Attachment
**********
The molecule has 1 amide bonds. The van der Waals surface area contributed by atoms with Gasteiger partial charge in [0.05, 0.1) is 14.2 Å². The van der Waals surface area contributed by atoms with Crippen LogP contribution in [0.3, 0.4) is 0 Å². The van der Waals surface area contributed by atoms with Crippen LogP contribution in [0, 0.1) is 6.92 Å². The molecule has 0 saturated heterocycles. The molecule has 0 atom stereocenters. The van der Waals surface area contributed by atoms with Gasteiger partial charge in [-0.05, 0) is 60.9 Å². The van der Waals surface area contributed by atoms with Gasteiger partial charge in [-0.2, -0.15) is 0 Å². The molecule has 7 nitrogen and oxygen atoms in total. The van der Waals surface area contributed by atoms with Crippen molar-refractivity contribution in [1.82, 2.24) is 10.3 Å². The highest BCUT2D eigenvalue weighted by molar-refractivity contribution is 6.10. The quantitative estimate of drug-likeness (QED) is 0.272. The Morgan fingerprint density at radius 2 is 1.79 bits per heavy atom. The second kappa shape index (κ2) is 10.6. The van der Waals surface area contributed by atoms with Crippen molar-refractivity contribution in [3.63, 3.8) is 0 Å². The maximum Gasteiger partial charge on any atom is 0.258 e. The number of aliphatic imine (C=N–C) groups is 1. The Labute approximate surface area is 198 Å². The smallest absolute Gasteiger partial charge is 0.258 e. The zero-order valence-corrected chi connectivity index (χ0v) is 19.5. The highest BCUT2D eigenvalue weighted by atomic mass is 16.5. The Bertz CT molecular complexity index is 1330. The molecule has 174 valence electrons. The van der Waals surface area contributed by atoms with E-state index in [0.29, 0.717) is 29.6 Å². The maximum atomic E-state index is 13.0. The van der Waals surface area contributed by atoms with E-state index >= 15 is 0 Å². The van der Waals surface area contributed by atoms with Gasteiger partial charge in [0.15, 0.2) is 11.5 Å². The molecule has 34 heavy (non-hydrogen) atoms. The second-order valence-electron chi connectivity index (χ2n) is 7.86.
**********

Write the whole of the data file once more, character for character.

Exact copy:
The molecule has 1 amide bonds. The van der Waals surface area contributed by atoms with Gasteiger partial charge in [0.05, 0.1) is 14.2 Å². The van der Waals surface area contributed by atoms with Crippen LogP contribution in [0.3, 0.4) is 0 Å². The van der Waals surface area contributed by atoms with Crippen LogP contribution in [0, 0.1) is 6.92 Å². The molecule has 0 saturated heterocycles. The molecule has 0 atom stereocenters. The van der Waals surface area contributed by atoms with Gasteiger partial charge in [-0.05, 0) is 60.9 Å². The van der Waals surface area contributed by atoms with Gasteiger partial charge in [-0.2, -0.15) is 0 Å². The molecule has 7 nitrogen and oxygen atoms in total. The van der Waals surface area contributed by atoms with Crippen molar-refractivity contribution in [1.82, 2.24) is 10.3 Å². The highest BCUT2D eigenvalue weighted by molar-refractivity contribution is 6.10. The quantitative estimate of drug-likeness (QED) is 0.272. The Morgan fingerprint density at radius 2 is 1.79 bits per heavy atom. The second kappa shape index (κ2) is 10.6. The van der Waals surface area contributed by atoms with Crippen molar-refractivity contribution in [3.63, 3.8) is 0 Å². The maximum Gasteiger partial charge on any atom is 0.258 e. The number of aliphatic imine (C=N–C) groups is 1. The Labute approximate surface area is 198 Å². The smallest absolute Gasteiger partial charge is 0.258 e. The zero-order valence-corrected chi connectivity index (χ0v) is 19.5. The highest BCUT2D eigenvalue weighted by atomic mass is 16.5. The Bertz CT molecular complexity index is 1330. The molecule has 174 valence electrons. The van der Waals surface area contributed by atoms with E-state index in [0.29, 0.717) is 29.6 Å². The maximum atomic E-state index is 13.0. The van der Waals surface area contributed by atoms with E-state index >= 15 is 0 Å². The van der Waals surface area contributed by atoms with Gasteiger partial charge in [0.15, 0.2) is 11.5 Å². The molecule has 34 heavy (non-hydrogen) atoms. The second-order valence-electron chi connectivity index (χ2n) is 7.86.